Vixen Vent: The Deeper Issues Behind the Death of Miriam Carey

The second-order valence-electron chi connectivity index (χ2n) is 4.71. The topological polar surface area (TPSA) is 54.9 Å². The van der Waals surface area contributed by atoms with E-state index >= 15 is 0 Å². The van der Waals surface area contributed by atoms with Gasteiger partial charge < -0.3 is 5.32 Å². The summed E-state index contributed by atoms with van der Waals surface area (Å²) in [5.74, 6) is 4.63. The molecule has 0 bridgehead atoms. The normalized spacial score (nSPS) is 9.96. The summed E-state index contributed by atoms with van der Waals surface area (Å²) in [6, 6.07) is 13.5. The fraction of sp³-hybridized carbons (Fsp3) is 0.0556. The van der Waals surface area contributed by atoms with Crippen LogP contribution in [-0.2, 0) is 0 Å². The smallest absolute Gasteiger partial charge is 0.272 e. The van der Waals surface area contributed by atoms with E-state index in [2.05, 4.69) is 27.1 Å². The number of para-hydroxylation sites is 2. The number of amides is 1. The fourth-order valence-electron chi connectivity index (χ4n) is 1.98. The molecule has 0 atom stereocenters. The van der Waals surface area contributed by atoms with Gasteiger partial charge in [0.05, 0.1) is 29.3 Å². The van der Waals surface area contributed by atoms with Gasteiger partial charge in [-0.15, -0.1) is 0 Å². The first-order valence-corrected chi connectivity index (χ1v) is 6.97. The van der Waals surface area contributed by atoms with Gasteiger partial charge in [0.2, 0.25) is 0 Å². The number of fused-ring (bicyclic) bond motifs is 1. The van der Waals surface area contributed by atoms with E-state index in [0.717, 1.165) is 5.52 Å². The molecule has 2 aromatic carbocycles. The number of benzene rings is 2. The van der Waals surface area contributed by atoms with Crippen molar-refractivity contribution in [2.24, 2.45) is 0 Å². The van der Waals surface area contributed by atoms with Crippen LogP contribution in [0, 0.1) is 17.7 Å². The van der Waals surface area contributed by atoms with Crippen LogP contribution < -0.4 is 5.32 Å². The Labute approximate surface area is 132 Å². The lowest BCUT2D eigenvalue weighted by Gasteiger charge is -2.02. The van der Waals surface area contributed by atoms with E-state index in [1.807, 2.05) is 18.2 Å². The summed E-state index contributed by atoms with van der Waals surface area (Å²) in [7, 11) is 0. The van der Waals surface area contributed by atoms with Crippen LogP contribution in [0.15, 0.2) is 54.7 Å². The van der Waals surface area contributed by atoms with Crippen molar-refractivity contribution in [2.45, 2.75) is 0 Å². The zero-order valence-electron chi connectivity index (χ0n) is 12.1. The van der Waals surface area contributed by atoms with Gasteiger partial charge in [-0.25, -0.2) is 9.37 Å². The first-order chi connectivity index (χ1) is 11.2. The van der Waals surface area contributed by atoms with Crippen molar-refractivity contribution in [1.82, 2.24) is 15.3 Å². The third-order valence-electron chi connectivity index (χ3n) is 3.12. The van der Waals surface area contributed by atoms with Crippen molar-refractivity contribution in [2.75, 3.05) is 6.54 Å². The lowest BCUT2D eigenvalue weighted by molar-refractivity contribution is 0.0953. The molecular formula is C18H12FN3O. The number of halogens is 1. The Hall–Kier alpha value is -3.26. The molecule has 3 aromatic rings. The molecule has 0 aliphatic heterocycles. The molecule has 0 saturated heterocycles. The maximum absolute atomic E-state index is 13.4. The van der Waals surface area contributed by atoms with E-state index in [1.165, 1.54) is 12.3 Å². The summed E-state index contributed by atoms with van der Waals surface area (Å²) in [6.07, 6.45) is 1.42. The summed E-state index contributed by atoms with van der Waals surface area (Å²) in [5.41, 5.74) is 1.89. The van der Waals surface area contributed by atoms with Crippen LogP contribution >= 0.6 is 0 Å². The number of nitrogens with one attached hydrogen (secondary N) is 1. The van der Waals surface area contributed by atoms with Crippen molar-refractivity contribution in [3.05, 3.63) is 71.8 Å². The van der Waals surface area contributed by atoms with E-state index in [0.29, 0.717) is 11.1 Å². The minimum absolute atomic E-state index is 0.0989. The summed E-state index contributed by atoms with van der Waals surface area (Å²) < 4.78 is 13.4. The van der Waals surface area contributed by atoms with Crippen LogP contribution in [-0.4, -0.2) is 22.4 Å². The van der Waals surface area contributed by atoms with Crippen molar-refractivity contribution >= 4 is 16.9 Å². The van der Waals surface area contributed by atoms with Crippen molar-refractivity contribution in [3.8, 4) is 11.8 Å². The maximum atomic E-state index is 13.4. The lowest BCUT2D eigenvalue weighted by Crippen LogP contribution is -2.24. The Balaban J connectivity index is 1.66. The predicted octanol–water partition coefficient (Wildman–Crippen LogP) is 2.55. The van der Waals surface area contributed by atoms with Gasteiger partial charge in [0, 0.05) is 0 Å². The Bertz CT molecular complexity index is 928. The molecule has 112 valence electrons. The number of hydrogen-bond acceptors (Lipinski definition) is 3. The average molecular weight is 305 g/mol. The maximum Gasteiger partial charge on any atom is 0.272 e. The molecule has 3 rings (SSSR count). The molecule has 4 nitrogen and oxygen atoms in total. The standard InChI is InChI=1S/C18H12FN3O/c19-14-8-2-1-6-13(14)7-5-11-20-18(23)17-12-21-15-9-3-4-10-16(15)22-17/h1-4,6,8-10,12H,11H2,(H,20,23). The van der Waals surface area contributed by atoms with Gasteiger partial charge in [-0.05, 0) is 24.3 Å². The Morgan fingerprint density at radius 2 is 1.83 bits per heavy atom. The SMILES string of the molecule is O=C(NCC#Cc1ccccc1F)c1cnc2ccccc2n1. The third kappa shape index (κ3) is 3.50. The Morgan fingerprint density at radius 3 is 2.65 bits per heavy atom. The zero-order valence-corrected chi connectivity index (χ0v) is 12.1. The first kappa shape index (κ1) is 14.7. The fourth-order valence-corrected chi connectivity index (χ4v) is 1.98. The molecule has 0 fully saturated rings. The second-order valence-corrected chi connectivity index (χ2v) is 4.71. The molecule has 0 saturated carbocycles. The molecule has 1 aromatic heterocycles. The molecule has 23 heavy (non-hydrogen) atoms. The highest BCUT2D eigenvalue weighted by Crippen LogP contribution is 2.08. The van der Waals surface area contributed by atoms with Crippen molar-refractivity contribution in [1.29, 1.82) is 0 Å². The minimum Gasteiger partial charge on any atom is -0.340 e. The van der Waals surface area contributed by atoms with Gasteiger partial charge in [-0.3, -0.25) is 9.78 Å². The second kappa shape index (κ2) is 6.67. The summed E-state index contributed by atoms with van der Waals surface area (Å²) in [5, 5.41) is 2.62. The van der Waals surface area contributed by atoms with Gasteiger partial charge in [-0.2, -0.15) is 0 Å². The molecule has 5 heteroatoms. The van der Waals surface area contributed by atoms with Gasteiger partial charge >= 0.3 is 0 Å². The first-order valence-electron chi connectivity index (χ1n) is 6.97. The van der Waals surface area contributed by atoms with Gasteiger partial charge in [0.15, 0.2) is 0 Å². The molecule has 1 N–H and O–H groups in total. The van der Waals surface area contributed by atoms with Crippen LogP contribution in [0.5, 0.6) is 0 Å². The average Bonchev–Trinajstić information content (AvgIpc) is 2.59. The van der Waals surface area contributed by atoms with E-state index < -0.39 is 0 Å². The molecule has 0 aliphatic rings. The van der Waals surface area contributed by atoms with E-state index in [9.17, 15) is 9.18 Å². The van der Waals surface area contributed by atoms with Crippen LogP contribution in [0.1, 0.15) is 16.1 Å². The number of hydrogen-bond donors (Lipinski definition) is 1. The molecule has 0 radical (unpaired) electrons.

This is another case of an African American suffering from mental illness and not receiving the proper medical attention to address the underlying issues she was facing. Yes, she was taking medication, but history has shown us with the untimely deaths of many celebrities, that drugs simply numb the pain, not get rid of it. In the case of Miriam Carey, postpartum depression is a diagnosis not widely addressed. Studies have shown that post partum is more likely in African American women. This diagnosis is often frowned upon by others because a mother admitting that she is not overjoyed about the birth of her child is viewed as cold. The criticism is that a woman who is overtaken by sadness after the birth of her child is not worthy of being a mother. I am a mother. I can relate to the feeling of being completely overwhelmed and at times sad when you first have a child. The sleepless nights, endless crying, not being able to eat or having the energy to even go out for a walk can have very adverse effects on a new mother. Your life changes literally in a blink of an eye. Some adjust with ease and others go through bouts of depression. When I felt down I got through it by calling other mothers who could relate to how I was feeling and ensuring me that it would pass. I am thankful that it did, but what about those who aren’t so fortunate? Carey obviously wasn’t in her right mind because she went on her reckless driving spree with her infant daughter in the backseat. She surely was not thinking about what would happen to her little girl. There are tons of cases of women who suffered from postpartum psychosis who either killed their child(ren) or killed both themselves and their child(ren). Simply throwing drugs at people with mental illnesses is not the solution. This is a “solution” society seems to accept with open arms.